I was fascinated by a recent Harvard Business Review (HBR) article on how to innovate (an abstract is here with the option to purchase).
They researched such innovators as Apple’s Steve Jobs, Amazon’s Jeff Bezos, eBay’s Pierre Omidyar and Meg Whitman, Intuit’s Scott Cook and Proctor & Gamble’s A.G. Lafley.
Their key finding was that innovative entrepreneurs (who are also CEOs) spend 50% more time on five “discovery activities” than do CEOs with no track record for innovation.
I fully agree with these five tips for how to innovate; and want to provide my insights on them:
HBR points out that Michael Dell famously created Dell with the question:
“Why do computers cost five times the cost of the sum of their parts?”
Innovators are excellent at asking questions that challenge the status quo such as:
Innovators are strong at observing people and details.
A great example of this that I heard about 20 years ago was about Scott Cook, the founder of Intuit (Quicken, Quickbooks, TurboTax).
Scott observed his wife spending a good deal of time writing checks and decided that the laborious process of writing checks could be highly automated through a simple process through which you type in the fields of a check (using an actual graphical depiction of a check) on your computer.
Scott also used to hang out at the computer stores and follow people who bought his Quicken product outside and ask them if he could “observe” them as they install the software and get their feedback so that he could further innovate.
Steve Jobs: A Master of Observing
Another example of an innovator “observing” would be Steve Jobs’ famous visit to Xerox Labs where he observed a number of new Xerox developments such as the graphical user interface (which led to the Macintosh) and laser printing technology (which led to Apple’s Laser Printers (which were hugely popular in their time).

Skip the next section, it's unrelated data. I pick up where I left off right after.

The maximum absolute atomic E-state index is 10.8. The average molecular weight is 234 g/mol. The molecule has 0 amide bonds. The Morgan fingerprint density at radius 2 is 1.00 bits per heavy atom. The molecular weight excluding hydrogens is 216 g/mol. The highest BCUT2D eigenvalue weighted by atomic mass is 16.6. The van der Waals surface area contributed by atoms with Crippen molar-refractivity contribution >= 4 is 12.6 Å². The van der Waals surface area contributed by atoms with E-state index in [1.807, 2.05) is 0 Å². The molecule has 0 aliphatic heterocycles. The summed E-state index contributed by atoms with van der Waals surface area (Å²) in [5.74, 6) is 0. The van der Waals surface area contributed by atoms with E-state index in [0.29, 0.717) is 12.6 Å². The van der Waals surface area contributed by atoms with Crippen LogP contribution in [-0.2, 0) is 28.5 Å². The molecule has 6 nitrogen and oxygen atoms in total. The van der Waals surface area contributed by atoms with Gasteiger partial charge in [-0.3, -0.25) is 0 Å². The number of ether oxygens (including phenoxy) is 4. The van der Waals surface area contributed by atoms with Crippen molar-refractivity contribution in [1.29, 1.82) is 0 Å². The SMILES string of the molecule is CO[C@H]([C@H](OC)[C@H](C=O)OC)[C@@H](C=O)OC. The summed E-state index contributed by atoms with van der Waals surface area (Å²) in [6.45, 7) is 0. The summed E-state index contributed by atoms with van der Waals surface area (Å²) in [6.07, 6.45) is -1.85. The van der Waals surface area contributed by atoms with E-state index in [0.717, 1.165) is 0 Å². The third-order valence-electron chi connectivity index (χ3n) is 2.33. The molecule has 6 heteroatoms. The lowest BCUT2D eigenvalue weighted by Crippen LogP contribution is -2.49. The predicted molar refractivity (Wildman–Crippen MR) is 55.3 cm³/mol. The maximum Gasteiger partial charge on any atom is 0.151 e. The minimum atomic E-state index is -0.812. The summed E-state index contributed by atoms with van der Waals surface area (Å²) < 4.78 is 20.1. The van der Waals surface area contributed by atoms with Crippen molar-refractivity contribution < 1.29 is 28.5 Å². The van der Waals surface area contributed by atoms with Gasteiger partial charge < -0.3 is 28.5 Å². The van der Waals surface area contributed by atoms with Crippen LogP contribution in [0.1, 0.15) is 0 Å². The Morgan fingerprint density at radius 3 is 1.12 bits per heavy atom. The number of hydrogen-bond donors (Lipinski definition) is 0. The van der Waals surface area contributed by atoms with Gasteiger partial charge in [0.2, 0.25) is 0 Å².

Jeff Bezos said something a few years back that also comes under this category of observing: he said that if you want to get ideas for new things to create then “watch the hobbyists.”
It is often the hobbyist/techie/geek person who is playing around with things that can be turned into breakthrough products.
Thomas Edison famously went through 2,000 tests to find a filament for the light bulb that would be effective and examined 17,000 different plant species to come up with a new synthetic rubber.
Few of us will experiment like Edison so here’s a more recent example using perhaps the most powerful testing platform in our lifetime — the Internet:
Timothy Ferris, author of The Four Hour Work Week (one of my favorite books!) ran a test to come up with the title of his book.
He placed Adwords text ads, varied the titles, and chose the title with the highest click-thru rate. “The 4 Hour Workweek,” which wasn’t his favorite, won.
I love Proctor & Gamble’s famous philosophy that “Our most important products are our failures.”
HBR has also pointed out that Innovators spend an above-average amount of time on overseas travel: interestingly, it was numerous trips to Italy that helped Howard Schultz think up numerous ideas for the expansion of Starbucks.
To be able to effectively observe, question and test things, it sure helps innovators to be a good networker — afterall, if you’re keeping mostly to yourself you simply won’t have the information/knowledge/data that you could gather through others.
HBR points out that David Neeleman created the key ideas for JetBlue at networking conferences and Michael Lazaridis was inspired to found Research in Motion (creators of the Blackberry) at a conference in 1987.
And as you’re coming up with new ideas for a startup, I fully agree with entrepreneur Chris Dixon’s approach that you keep track of all of your ideas in a spreadsheet and show them to as many smart people as you can find — read his Developing New Startup Ideas posting for how he does this.
If you need help with networking, check out my networking articles.
Finally, Associating (or connecting) is a skill that allows people to make connections across seemingly unrelated ideas, questions, data, problems and opportunities This is arguably the most important skill because it’s required to connect problems or ideas in ways that haven’t been before.
Steve Jobs is known to refer to this as “connecting” – -indeed it’s Mr. Jobs who illustrates my favorite example of Associating/Connecting.
Jobs made between the demand for music on the internet (as witnessed by the explosive growth of the use of the Napster Music service on the Web) with the trend of greater storage in mobile devices (specifically, the minimization of hard drives to enable 1,000 songs to fit on a drive the size of a pack of gum).
Thus the iPod was born.
I hope this helps you innovate more in life..isn’t that what life is all about…creating and growing!?Tweet 3 Comments